Q: Did you go to Tzfat first?
A: It was one of the first places. After a number of years, I came off the road, stopped my physical traveling and entered a real inner world of learning Torah and the especially the mystical aspects.
Q: What's it like to live in Tzfat?
A: Tzfat is said to be a place of beginnings, of revelations -- from the great sages of the post-Spanish Inquisition period to the Kabbalists soon after, to the students of the Vilna Gaon, to the students of the Baal Shem Tov and even today with the big baal teshuvah movement. The people are returning to their roots. Tzfat really has been the center of this exciting new energy. On the cover of the album, there's a big letter yood. The idea of the yood is very connected to Tzfat. It's the first letter of the Divine Name, the Tetragrammaton. It's the first letter of the revelation of the Infinite. There are wonderful people here in Tsfat. A lot of inspiration connecting to the sages here, especially the holy Arizal.
Q: And there's the klezmer festival every year.
A: Yes, and what I think is even more significant, is there's a lot of behind-the-scenes amazing musicians and artists here as well. There's a tremendous renaissance happening here. It still has to hit the surface but we're just waiting. Someday very, very soon the whole world will be focusing on Tzfat. We already have tremendous influence with people coming here and expressing themselves.
Q: Tzfat is a quiet northern town. I think the population triples during the festival .
A: It's true. It's getting less quiet. The light of Tzfat is starting to become revealed.
Q: Do you want to talk about the Second Lebanon War? Tzfat was very effected by it.
A: It's true. Thanks for keeping us in mind. It seems a lot of people forgot about that. Some of the album was recorded during the war. I was hiding out in various apartments in the south but I still wanted to get this album out and used some portable recording equipment during the war.
Q: So you like many of the other people left for a couple weeks?
A: For over a month. It was very, very difficult. In the first few hours of the war a rocket flew right over my head. It's something I hope nobody else has to experience, but it's a reminder of the times that we're living in. We're not in the complete redemption quite yet.
Q: I asked someone after the war if Tzfat was back to normal, and they replied, well, Tzfat is never normal.
A: I don't think we want Tzfat to become too normal. It's never normal and it's growing. Anyone who lives in Israel knows that what's true from one week becomes completely outdated the next week. Things are moving fast and there’s no way that we're trying to go back to any time before the war.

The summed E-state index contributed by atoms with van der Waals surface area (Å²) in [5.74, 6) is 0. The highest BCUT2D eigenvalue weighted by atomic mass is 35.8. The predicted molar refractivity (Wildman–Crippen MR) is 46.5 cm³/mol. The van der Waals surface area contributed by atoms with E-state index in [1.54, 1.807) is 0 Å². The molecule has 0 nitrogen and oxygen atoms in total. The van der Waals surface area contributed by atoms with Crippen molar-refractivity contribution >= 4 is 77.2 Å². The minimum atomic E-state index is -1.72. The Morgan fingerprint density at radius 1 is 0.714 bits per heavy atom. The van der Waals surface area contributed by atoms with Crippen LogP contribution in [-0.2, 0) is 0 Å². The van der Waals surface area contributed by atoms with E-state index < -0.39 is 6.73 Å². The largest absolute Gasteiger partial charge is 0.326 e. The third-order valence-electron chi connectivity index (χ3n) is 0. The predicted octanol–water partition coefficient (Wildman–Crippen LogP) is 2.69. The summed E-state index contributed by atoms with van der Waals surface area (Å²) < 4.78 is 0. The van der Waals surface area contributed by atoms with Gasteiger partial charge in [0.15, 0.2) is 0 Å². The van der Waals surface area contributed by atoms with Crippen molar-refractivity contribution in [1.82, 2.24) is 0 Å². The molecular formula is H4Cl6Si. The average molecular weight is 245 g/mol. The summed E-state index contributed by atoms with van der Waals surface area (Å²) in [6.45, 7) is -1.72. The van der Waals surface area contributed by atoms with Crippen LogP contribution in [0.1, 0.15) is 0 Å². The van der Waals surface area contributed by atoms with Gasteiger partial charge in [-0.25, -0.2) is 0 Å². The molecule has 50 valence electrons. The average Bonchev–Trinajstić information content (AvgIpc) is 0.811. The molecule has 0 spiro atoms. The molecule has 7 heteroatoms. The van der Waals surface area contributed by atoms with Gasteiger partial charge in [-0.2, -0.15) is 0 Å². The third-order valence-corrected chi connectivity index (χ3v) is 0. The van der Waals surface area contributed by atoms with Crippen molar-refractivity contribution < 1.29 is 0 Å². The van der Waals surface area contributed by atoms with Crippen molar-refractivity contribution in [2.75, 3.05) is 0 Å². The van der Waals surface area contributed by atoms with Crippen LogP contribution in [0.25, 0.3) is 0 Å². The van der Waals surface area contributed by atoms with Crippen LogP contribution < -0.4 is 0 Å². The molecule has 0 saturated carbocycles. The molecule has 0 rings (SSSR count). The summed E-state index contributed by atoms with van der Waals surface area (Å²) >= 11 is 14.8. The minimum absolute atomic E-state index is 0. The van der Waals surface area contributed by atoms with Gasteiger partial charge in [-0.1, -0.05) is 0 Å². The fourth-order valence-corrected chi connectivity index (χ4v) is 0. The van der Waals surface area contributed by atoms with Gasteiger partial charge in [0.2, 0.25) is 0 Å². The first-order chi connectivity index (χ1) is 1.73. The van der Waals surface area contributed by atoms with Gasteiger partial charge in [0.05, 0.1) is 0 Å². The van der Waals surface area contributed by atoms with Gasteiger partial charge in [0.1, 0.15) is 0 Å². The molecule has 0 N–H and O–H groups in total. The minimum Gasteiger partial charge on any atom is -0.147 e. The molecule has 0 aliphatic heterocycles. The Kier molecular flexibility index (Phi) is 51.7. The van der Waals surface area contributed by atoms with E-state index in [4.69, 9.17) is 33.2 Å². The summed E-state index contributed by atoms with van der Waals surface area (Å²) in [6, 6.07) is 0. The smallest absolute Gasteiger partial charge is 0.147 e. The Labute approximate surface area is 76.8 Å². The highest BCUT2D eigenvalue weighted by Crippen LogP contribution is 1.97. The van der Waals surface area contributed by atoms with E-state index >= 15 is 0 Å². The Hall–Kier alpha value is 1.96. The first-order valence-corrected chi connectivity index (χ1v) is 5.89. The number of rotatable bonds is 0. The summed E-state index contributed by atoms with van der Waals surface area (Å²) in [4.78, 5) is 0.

Q: What about the rap on the final track? That took me by surprise.
A: I'm not sure I want to talk too much about that. Maybe I'll say something short. The final song is based on mediation from the Ari and there's the flow coming from above to below, from the Infinite Creator down to us. It's not enough for us to receive it all that we actually have to give it back and give ourselves completely over to the divine. This rap is a mediation based on three divine names. there's a drawing of it in the liner notes of the album as illustrated by the Rashash, the great kabbalist.
Q: You have Yonatan Razel on your album. He’s pretty well known now. Did his solo album come out before or after Ingathering?
A: Actually before. I’ve known Yonatan for a long time now. Many years ago, my wife and I had a house fire. Our apartment basically burned down two days before the birth of our first child. We were basically homeless, when our dear friend Rabbi Raz Hartman, who was a soldier at the time, let us stay at his apartment which he was sharing with Yonatan Razel. When we had the baby, we brought her home from the hospital to that apartment and that night it was one of the most amazing parties that the world has ever experienced. Incredible musicians. Yonatan was there with his grand piano. There were violins and cellos and horns and guitars and all kinds of instruments. That night was the night when one of the songs on the Ingathering album came down. I called it Maayan in the Desert. It means spring and it’s the name of my daughter.
Back in the day when I used to live in America I used to be what people would call a road rat. I would hitchhike on highways all over North America from Michigan to Alaska to Florida to California to Quebec. Sometimes with a guitar. A lot of these travels really showed me a lot of really deep things about life. Rabbi Avraham Yitzchak Kook has many teachings about paths and goals. Often people are focused on the goal and they forget about the path to that goal. Then, hitchhiking for months at a time you become very conscious of the value of the path and the process that each one of us goes through. So this song is very much about the process of understanding that we’re here in this world to grow. Each one of us and also the whole world is going through a process and we should revel in that.